"We are disappointed with Intel's lack of response in resolving this matter, and while we were not anxious to use the courts to enforce our patent rights, we have no other recourse given our duty to protect the intellectual property of our inventors and the university."

Thats from the WARF article on the issue. If Intel is infringing then it's the University's responsibility to back up their own people and inventions. I was actually thinking about buying my first Intel processor, I've been with AMD for a decade now. I'm going to have to see how this pans out before I make a decision. I don't want to support a company that knowingly steals from a learning institution.

(psybapunk said @ #5)
"We are disappointed with Intel's lack of response in resolving this matter, and while we were not anxious to use the courts to enforce our patent rights, we have no other recourse given our duty to protect the intellectual property of our inventors and the university."

Thats from the WARF article on the issue. If Intel is infringing then it's the University's responsibility to back up their own people and inventions. I was actually thinking about buying my first Intel processor, I've been with AMD for a decade now. I'm going to have to see how this pans out before I make a decision. I don't want to support a company that knowingly steals from a learning institution.

but you have no problem supporting a company who's product is based on reverse engineering the competition?

AMD licensed x86 architecture from Intel though, and ack when the first AMD was made, the only way to even have a chance in selling CPU's was to reverse engineer x86.

The license deal was two way though so Intel effectively got everything AMD developed for free up to a a point. so intel took AMD's A64 architecture, renamed it and claimedit was their own. And tey even left out part of the instruction set, even if it was one that wasn't that usefull to regular home users.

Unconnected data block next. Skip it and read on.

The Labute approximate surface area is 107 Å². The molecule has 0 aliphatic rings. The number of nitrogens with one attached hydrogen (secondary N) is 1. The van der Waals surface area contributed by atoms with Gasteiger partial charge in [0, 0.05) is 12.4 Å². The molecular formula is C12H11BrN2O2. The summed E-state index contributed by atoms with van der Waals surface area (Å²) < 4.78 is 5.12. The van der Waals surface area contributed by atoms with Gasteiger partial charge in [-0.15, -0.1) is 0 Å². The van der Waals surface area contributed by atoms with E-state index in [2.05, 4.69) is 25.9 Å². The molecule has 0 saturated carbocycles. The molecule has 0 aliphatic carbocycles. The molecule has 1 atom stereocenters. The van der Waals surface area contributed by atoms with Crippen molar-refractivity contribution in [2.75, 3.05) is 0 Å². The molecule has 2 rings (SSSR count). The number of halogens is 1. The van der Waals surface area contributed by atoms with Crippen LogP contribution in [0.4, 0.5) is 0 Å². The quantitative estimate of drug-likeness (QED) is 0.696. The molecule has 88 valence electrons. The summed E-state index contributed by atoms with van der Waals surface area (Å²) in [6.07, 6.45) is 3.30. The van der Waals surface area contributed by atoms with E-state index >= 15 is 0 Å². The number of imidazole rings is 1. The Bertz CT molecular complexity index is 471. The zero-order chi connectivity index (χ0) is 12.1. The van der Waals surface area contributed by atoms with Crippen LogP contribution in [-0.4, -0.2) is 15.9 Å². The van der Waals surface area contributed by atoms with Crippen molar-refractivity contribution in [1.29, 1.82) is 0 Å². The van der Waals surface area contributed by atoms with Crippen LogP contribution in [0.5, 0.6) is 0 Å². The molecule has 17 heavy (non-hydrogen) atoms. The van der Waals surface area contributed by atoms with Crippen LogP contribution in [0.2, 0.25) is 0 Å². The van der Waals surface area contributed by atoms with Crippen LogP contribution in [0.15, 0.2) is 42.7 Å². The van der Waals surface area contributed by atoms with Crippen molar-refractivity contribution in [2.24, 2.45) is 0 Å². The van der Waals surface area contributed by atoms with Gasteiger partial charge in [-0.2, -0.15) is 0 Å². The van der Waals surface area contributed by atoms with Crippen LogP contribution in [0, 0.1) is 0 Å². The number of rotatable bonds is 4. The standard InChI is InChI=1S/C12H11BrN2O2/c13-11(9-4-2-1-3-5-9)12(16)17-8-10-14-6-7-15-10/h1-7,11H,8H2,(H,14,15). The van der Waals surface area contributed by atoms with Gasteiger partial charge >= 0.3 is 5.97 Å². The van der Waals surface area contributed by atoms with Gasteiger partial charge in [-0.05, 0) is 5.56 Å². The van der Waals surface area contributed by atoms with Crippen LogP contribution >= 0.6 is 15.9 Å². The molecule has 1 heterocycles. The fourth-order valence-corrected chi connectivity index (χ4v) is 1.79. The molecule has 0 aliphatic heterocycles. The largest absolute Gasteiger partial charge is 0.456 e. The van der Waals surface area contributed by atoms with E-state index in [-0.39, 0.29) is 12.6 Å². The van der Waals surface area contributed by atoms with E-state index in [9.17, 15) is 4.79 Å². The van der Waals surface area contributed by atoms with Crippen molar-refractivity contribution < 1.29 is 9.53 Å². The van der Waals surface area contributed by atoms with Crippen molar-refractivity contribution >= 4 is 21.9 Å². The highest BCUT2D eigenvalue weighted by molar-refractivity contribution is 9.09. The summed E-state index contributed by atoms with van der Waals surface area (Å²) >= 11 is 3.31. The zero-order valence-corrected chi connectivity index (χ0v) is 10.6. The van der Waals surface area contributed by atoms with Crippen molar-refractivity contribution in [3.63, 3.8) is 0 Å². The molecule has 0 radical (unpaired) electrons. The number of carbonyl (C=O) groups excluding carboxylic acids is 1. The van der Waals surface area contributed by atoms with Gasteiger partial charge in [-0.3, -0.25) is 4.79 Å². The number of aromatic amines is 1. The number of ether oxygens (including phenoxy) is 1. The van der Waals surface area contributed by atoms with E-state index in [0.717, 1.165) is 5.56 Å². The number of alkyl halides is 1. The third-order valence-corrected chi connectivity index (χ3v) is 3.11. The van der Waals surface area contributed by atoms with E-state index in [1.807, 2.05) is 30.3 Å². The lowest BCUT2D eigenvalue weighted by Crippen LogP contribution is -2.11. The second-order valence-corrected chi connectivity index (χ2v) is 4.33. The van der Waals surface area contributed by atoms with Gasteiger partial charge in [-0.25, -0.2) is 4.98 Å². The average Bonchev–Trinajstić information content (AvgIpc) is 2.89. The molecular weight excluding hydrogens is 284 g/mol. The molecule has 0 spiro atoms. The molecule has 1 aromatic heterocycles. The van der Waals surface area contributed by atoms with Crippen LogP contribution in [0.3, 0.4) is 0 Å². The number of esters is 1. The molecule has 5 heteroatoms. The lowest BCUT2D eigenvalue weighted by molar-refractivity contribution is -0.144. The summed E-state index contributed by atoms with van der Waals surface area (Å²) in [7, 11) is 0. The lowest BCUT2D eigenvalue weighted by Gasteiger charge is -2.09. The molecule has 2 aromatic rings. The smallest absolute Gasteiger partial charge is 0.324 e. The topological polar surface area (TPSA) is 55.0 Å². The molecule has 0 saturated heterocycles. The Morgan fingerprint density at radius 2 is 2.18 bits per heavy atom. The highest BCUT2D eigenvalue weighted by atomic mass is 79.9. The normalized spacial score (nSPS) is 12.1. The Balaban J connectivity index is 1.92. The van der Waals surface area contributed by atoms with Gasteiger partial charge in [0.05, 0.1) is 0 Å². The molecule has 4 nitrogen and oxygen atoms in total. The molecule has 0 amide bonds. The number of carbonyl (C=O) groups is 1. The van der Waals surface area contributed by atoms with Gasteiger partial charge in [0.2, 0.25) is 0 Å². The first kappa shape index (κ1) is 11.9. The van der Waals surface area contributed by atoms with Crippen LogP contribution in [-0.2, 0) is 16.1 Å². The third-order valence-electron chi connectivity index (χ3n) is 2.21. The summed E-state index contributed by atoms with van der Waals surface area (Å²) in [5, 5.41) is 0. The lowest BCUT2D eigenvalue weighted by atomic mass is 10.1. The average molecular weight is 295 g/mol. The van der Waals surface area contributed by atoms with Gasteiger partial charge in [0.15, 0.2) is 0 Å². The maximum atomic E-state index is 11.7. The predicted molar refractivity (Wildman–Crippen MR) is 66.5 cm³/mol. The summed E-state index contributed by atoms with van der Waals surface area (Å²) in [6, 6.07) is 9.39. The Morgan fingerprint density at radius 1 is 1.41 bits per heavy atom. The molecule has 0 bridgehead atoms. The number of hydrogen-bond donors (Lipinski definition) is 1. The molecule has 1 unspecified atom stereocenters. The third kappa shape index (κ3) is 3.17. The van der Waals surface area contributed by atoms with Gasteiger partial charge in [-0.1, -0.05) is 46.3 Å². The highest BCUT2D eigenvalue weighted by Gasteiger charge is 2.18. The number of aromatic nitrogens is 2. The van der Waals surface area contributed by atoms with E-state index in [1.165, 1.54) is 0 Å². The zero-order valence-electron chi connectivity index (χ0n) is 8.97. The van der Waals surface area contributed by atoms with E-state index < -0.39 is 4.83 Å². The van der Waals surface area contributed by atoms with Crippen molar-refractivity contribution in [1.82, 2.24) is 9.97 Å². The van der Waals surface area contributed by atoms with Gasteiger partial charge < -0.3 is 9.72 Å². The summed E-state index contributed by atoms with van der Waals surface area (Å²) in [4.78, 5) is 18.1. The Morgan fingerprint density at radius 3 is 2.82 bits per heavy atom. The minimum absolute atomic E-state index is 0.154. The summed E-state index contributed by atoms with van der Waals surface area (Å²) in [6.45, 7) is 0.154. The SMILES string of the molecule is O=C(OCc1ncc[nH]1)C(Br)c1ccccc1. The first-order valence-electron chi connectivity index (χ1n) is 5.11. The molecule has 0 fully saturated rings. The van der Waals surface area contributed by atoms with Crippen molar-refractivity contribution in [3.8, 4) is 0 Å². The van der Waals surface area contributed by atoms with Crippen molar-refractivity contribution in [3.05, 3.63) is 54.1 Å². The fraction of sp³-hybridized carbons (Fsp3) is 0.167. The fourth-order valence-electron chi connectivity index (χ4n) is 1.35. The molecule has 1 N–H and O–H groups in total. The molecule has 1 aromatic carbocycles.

Whether they want money or not, and no matter how large Intel are, if the patent is owned by the University, and Intel are using the technology, they have every right to sue.

Although I think that halting all shipments is a tad over the top.

No, they just want money. It's the same thing all the time. Some small company waits a few years for a product to become popular and profitable and then decides to sue for patent infringement. It's retarded.

Aren't they legally obligated to defend their supposed patent, whether or not the public and the universe thinks it is a lame attempt at money grubbing?

No, they just want money. It's the same thing all the time. Some small company waits a few years for a product to become popular and profitable and then decides to sue for patent infringement.

Um, that's not like this at all. If they tried to license this technology to Intel, and Intel refused but then turned around and used it anyway (aka stole) then the University has every right to sue them.

(Skyfrog said @ #1.4)

Um, that's not like this at all. If they tried to license this technology to Intel, and Intel refused but then turned around and used it anyway (aka stole) then the University has every right to sue them.


Well, if licensing doesn't work out, take action before a product becomes mainstream, not after it's already been out a couple years. There really needs to be a regulation in how long you can wait to take action for patent infringement.

(Xilo said @ #1.5)
Well, if licensing doesn't work out, take action before a product becomes mainstream, not after it's already been out a couple years. There really needs to be a regulation in how long you can wait to take action for patent infringement.
Once infringement is found, you don't normally just jump to sic the lawyers on their throats. You set up negotiations to determine the extent of infringement. You need to exchange data and positions on the matter.

Lawsuits should be a last resort. Say, after a couple of years of talking with no result. ;)